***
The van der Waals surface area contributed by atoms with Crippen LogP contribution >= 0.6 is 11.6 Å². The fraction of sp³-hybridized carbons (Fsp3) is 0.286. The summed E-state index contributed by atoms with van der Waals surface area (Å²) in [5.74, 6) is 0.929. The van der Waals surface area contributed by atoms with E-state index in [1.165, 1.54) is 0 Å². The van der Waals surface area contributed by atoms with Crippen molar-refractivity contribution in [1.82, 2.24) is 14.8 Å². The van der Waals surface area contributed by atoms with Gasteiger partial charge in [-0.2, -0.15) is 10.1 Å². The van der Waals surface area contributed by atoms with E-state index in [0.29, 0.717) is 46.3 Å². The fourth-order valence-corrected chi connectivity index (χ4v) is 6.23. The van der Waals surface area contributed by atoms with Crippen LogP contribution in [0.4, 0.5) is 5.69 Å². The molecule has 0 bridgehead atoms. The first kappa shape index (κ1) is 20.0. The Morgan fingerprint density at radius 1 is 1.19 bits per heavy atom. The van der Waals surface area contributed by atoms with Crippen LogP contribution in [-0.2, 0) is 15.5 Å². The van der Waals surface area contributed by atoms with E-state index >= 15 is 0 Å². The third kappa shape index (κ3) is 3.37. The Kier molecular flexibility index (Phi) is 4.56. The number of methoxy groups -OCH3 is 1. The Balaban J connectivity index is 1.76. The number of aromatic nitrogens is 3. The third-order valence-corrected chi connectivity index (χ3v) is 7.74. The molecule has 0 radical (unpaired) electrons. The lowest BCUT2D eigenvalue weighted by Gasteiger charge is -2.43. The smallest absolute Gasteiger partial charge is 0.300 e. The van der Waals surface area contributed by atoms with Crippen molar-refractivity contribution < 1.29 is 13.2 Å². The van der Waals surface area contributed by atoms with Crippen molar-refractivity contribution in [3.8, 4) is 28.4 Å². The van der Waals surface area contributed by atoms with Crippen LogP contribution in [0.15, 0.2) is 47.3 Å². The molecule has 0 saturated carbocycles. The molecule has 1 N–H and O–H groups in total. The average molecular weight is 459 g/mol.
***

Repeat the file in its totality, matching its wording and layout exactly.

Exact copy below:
The van der Waals surface area contributed by atoms with Crippen LogP contribution >= 0.6 is 11.6 Å². The fraction of sp³-hybridized carbons (Fsp3) is 0.286. The summed E-state index contributed by atoms with van der Waals surface area (Å²) in [5.74, 6) is 0.929. The van der Waals surface area contributed by atoms with E-state index in [1.165, 1.54) is 0 Å². The van der Waals surface area contributed by atoms with Crippen molar-refractivity contribution in [1.82, 2.24) is 14.8 Å². The van der Waals surface area contributed by atoms with Gasteiger partial charge in [-0.2, -0.15) is 10.1 Å². The van der Waals surface area contributed by atoms with E-state index in [0.29, 0.717) is 46.3 Å². The fourth-order valence-corrected chi connectivity index (χ4v) is 6.23. The van der Waals surface area contributed by atoms with Crippen LogP contribution in [0.4, 0.5) is 5.69 Å². The molecule has 0 bridgehead atoms. The first kappa shape index (κ1) is 20.0. The Morgan fingerprint density at radius 1 is 1.19 bits per heavy atom. The van der Waals surface area contributed by atoms with Crippen LogP contribution in [-0.2, 0) is 15.5 Å². The van der Waals surface area contributed by atoms with E-state index >= 15 is 0 Å². The third kappa shape index (κ3) is 3.37. The Kier molecular flexibility index (Phi) is 4.56. The number of methoxy groups -OCH3 is 1. The Balaban J connectivity index is 1.76. The number of aromatic nitrogens is 3. The third-order valence-corrected chi connectivity index (χ3v) is 7.74. The molecule has 0 radical (unpaired) electrons. The lowest BCUT2D eigenvalue weighted by Gasteiger charge is -2.43. The smallest absolute Gasteiger partial charge is 0.300 e. The van der Waals surface area contributed by atoms with Crippen molar-refractivity contribution < 1.29 is 13.2 Å². The van der Waals surface area contributed by atoms with Crippen molar-refractivity contribution in [3.8, 4) is 28.4 Å². The van der Waals surface area contributed by atoms with Crippen LogP contribution in [0.15, 0.2) is 47.3 Å². The molecule has 0 saturated carbocycles. The molecule has 1 N–H and O–H groups in total. The average molecular weight is 459 g/mol.